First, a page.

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Wine "mark ups" in restaurants

Forgive me, I couldn't find a similar discussion so am starting this thread.

Yesterday I took my two daughters out to lunch at a restaurant featuring a Mediterranean menu.

DD#1 asked if she and her sister could share a bottle of wine "because we'll both probably want more than one glass each."

"Sure", I said. They settled on a Ste Chapelle Riesling priced at $24. They liked the wine. Our meals were tasty and we enjoyed a nice leisurely visit.

Later yesterday, I guess I started experiencing buyers remorse, because I googled the wine brand to see if it was worthy of the price I paid. Info back is that, at retail, this wine would be priced $9.99 to $10.99 per bottle. I was a bit taken aback that I had paid well more than 100% markup on the wine and began to wonder what is the typical restaurant mark up on a wine. Or, what is a fair mark up on a wine to assure profitability for a restaurant.

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  1. Cheaper wine is always marked 100% or more. For better deals shoot for $150 bottles as very few will pay a 100% on those so often they are marked up $50-$75.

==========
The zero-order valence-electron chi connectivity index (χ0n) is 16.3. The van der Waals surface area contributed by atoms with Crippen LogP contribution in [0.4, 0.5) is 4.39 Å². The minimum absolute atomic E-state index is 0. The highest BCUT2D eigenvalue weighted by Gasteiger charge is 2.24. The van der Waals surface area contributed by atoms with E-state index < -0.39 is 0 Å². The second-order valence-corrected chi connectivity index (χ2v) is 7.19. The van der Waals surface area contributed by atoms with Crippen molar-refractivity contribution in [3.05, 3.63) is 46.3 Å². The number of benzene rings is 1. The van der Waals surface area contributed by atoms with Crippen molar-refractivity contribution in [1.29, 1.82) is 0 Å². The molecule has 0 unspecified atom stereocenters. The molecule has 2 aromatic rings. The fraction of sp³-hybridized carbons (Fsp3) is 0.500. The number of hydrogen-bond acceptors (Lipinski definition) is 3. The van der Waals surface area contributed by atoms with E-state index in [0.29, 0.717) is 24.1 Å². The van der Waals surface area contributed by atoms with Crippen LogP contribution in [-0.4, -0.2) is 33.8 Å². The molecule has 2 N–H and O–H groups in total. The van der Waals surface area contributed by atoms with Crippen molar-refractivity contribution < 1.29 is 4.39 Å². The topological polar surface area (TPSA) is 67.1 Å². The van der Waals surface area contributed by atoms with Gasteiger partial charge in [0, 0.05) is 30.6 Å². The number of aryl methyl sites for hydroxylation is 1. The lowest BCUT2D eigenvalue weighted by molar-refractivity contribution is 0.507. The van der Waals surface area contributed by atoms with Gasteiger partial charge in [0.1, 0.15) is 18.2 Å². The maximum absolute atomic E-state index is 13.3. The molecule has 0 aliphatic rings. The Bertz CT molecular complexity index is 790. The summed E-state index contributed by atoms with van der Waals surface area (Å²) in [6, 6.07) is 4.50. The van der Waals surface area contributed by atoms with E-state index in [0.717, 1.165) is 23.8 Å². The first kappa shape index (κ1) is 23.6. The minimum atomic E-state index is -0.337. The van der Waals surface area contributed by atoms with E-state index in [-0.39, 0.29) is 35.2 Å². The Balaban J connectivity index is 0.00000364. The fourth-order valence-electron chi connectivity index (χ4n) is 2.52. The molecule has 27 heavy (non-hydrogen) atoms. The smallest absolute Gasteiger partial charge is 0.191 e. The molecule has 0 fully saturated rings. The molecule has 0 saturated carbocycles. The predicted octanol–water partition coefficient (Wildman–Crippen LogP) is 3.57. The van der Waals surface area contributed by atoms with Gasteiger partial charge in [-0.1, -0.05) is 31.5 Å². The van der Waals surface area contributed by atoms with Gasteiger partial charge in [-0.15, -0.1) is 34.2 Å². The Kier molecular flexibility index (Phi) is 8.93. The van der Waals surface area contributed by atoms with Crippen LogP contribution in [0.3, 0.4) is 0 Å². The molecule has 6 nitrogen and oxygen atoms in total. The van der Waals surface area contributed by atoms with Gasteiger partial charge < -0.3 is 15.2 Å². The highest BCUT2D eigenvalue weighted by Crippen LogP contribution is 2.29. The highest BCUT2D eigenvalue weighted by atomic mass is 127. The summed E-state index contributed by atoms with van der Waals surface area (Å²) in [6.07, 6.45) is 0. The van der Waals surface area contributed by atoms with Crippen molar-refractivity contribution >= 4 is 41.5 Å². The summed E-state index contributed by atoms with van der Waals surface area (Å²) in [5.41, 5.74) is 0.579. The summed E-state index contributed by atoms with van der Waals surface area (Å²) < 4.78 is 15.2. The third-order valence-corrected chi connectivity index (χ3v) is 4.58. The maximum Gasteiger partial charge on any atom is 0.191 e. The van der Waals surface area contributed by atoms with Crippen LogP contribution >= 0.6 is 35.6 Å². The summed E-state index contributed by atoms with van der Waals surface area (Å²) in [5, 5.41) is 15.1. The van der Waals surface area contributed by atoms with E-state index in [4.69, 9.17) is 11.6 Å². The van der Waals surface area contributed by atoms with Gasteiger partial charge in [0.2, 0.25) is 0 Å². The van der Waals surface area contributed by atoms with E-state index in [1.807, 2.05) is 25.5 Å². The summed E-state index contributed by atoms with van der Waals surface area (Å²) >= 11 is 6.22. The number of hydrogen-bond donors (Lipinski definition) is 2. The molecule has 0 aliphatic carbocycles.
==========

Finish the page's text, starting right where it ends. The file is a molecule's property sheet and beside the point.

1 Reply
    1. re: JB BANNISTER

      Thank you for your reply, JB.

      Unfortunately, a $150 bottle would be wasted on our palates.

    2. Thats actually at the lower end of markup. 300% is not uncommon.

      3 Replies
        1. re: twyst

          That is true. That $36 of Sutter Home cost between 3-6 bucks. I do like my bar code scanner on my smart phone.

        2. This is a well sussed topic.

          But bear in mind, when you buy wine at a restaurant, you are not just paying for just that bottle of wine's price -- be it retail, wholesale, or something else.

          You have to factor in things like storage, maintenance, stemware, service, sommelier, etc.

          In fact, when you really think about, the markup on non-alcoholic beverages like sodas, iced teas, coffee, etc. are even more outrageous.

          1. If we knew the markups on everything we purchased, we'd be outraged. But it always has been and always will be whatever the market will bear with respect to price. Marea, in NYC, has a bottle of wine listed at $18,500. Someone will order it.

            1. Unless it's a BYO with no corkage, you're going to be spending something extra than the retail costs of wines. The markup you're willing to put up with depends on the wine, the locale and so forth, again with cheaper wines getting higher markup than pricier bottles.

              In Montreal many places are averaging 100% markup which to me is reasonable. The 700% markup that I saw at Nobu San Diego however, wasn't.

              If you know the wines or have access to retail pricing for national brands via your smartphone, you can quickly see what a markup is.

              Markup on wines by the glass are worse.